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|Created:||Mar 26, 2019 at 2:46 p.m.|
|Last updated:|| Mar 23, 2020 at 12:45 p.m.
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In coastal rivers, tides facilitate surface water-groundwater exchange and strongly coupled nitrification-denitrification near the fluctuating water table. We used numerical fluid flow and reactive transport models to explore hydrogeologic and biogeochemical controls on nitrogen transport along an idealized tidal freshwater zone based on field observations from White Clay Creek, Delaware, USA. The capacity of the riparian aquifer to remove nitrate depends largely on nitrate transport rates, which initially increase with increasing tidal range but then decline as sediments become muddier and permeability decreases. Over the entire model reach, local nitrification provides a similar amount of nitrate as surface and groundwater contributions combined. More than half (~66%) of nitrate removed via denitrification is produced in-situ, while the vast majority of remaining nitrate removed comes from groundwater sources. In contrast, average nitrate removal from surface water due to tidal pumping amounts to only ~1% of the average daily in-channel riverine nitrate load or 1.77 kg of nitrate along the reach each day. As a result, tidal bank storage zones may not be major sinks for nitrate in coastal rivers but can act as effective sinks for groundwater nitrate. By extension, tidal bank storage zones provide a critical ecosystem service, reducing contributions of groundwater nitrate, which is often derived from septic tanks and fertilizers, to coastal rivers.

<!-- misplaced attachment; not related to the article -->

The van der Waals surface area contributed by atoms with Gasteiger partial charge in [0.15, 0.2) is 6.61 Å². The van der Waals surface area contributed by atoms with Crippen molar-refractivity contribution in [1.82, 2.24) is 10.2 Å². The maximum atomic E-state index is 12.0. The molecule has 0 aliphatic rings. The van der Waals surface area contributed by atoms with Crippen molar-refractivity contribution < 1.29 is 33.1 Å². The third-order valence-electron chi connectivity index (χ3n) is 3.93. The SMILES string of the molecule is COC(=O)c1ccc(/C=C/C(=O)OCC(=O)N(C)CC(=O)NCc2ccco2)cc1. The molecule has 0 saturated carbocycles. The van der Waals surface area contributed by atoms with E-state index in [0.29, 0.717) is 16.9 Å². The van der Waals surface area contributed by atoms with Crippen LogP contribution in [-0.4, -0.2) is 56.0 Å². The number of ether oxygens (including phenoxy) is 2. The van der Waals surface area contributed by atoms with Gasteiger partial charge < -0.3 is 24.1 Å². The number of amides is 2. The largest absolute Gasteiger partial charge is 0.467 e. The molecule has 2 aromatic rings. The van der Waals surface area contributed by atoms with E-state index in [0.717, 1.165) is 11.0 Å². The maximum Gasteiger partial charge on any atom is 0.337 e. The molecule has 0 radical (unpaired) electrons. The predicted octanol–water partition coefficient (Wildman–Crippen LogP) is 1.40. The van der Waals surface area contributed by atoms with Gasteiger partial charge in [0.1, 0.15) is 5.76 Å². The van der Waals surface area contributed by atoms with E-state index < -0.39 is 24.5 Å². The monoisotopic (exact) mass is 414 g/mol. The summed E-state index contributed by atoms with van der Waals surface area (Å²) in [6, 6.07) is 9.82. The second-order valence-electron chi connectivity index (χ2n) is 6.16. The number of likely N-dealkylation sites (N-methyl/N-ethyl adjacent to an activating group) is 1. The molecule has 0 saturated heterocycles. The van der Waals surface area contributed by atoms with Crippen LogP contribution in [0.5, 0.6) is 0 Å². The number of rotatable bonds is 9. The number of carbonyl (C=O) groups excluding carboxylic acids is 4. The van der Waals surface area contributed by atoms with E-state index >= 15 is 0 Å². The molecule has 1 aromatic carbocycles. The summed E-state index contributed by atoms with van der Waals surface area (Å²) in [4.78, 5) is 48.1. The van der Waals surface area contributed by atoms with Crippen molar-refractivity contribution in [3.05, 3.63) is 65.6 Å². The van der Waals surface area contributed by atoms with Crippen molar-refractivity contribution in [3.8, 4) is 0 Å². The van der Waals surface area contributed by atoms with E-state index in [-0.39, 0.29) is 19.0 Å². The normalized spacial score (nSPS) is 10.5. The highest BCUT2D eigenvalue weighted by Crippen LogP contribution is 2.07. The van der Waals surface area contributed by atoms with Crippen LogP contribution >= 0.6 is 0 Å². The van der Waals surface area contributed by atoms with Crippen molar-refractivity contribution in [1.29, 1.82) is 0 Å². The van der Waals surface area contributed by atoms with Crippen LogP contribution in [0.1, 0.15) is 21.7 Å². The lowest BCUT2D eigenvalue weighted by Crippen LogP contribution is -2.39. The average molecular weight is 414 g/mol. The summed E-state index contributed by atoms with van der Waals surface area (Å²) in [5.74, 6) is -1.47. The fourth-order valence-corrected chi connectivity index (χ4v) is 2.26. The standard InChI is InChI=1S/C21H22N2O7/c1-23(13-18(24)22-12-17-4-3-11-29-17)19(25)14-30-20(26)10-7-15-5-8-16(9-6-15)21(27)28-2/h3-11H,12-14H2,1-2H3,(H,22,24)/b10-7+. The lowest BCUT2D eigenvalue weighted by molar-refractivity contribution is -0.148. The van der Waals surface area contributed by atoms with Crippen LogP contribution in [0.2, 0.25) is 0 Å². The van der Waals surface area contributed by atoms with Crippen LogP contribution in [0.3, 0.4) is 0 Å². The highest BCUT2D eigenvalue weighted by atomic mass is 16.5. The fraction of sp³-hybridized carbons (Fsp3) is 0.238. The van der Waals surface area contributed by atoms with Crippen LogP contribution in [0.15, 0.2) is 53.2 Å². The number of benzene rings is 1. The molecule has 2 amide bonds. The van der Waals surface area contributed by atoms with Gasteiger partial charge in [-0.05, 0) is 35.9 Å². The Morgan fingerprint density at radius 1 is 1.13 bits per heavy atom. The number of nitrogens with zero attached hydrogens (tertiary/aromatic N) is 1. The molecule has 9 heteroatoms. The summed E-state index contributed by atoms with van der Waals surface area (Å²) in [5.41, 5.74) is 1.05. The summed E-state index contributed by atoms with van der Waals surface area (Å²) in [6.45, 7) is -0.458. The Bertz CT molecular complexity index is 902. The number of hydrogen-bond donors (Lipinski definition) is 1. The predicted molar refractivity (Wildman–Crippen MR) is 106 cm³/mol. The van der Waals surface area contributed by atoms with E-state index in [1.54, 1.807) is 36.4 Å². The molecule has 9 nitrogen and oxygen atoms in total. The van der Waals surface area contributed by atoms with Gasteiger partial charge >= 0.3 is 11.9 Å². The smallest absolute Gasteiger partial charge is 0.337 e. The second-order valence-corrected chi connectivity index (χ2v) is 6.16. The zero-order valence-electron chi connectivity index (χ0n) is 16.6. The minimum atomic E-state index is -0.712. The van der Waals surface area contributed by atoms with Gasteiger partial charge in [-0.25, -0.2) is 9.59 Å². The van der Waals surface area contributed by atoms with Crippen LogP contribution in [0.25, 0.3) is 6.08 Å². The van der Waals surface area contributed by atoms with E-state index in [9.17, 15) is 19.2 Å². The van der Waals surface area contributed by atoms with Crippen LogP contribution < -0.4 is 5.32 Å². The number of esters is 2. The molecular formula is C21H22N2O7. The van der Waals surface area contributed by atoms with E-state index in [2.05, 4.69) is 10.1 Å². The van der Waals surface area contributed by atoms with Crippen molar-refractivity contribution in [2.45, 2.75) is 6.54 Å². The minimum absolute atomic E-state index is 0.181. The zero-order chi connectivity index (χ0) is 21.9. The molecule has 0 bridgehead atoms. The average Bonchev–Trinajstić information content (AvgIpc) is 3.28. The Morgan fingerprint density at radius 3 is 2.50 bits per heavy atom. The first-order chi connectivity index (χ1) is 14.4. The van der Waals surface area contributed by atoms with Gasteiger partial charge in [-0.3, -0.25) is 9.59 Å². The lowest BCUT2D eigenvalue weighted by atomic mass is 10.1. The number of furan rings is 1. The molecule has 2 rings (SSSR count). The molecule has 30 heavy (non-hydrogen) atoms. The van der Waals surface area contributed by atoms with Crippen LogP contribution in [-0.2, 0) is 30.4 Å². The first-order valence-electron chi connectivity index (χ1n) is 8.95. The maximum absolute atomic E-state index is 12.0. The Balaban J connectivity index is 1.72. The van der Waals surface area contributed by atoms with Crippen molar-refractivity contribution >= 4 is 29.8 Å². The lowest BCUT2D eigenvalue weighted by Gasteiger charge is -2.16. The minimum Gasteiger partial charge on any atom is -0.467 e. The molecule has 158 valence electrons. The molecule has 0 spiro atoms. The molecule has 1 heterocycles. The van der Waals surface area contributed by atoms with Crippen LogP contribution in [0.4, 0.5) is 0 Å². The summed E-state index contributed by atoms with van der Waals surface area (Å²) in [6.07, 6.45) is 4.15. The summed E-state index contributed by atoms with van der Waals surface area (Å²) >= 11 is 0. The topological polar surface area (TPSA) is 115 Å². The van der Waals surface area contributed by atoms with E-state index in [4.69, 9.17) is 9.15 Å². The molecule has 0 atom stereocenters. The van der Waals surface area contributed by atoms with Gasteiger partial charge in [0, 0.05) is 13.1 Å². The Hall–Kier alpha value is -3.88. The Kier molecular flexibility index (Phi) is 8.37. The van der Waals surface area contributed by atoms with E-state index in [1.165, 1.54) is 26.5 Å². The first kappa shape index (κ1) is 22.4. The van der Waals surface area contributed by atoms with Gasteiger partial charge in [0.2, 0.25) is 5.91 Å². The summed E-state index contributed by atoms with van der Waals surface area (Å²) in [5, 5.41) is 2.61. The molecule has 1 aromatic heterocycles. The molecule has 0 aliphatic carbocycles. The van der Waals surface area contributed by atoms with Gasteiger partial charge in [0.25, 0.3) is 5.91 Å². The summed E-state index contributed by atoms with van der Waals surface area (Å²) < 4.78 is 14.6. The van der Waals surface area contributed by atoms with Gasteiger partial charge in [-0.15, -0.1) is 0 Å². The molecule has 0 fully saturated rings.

This resource was created using funding from the following sources:
|Agency Name||Award Title||Award Number|
|National Science Foundation||EAR-1446724|
|Geologic Society of America|
|National Science Foundation||EAR-1446763|
|National Science Foundation||EAR-1752995|
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This resource is shared under the Creative Commons Attribution CC BY.http://creativecommons.org/licenses/by/4.0/